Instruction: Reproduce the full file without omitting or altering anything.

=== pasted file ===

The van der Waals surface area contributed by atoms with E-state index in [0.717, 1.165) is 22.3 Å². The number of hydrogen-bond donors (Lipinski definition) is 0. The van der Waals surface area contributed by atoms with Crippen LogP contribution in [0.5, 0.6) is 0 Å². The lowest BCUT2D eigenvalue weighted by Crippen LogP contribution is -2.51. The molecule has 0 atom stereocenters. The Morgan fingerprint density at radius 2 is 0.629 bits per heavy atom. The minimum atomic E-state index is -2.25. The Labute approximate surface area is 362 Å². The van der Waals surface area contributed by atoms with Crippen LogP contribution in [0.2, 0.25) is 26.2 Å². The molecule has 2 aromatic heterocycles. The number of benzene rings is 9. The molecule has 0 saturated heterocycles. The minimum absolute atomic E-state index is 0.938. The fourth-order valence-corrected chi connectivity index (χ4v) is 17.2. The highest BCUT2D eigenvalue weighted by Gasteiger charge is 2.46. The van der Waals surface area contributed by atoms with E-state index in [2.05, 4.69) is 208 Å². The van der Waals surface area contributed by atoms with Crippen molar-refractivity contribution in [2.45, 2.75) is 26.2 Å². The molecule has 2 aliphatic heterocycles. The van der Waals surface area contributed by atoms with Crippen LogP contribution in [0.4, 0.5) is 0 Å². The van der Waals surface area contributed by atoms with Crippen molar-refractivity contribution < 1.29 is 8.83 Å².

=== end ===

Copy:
The van der Waals surface area contributed by atoms with E-state index in [0.717, 1.165) is 22.3 Å². The number of hydrogen-bond donors (Lipinski definition) is 0. The van der Waals surface area contributed by atoms with Crippen LogP contribution in [0.5, 0.6) is 0 Å². The lowest BCUT2D eigenvalue weighted by Crippen LogP contribution is -2.51. The molecule has 0 atom stereocenters. The Morgan fingerprint density at radius 2 is 0.629 bits per heavy atom. The minimum atomic E-state index is -2.25. The Labute approximate surface area is 362 Å². The van der Waals surface area contributed by atoms with Crippen LogP contribution in [0.2, 0.25) is 26.2 Å². The molecule has 2 aromatic heterocycles. The number of benzene rings is 9. The molecule has 0 saturated heterocycles. The minimum absolute atomic E-state index is 0.938. The fourth-order valence-corrected chi connectivity index (χ4v) is 17.2. The highest BCUT2D eigenvalue weighted by Gasteiger charge is 2.46. The van der Waals surface area contributed by atoms with E-state index in [2.05, 4.69) is 208 Å². The van der Waals surface area contributed by atoms with Crippen molar-refractivity contribution in [2.45, 2.75) is 26.2 Å². The molecule has 2 aliphatic heterocycles. The van der Waals surface area contributed by atoms with Crippen LogP contribution in [0.4, 0.5) is 0 Å². The van der Waals surface area contributed by atoms with Crippen molar-refractivity contribution < 1.29 is 8.83 Å².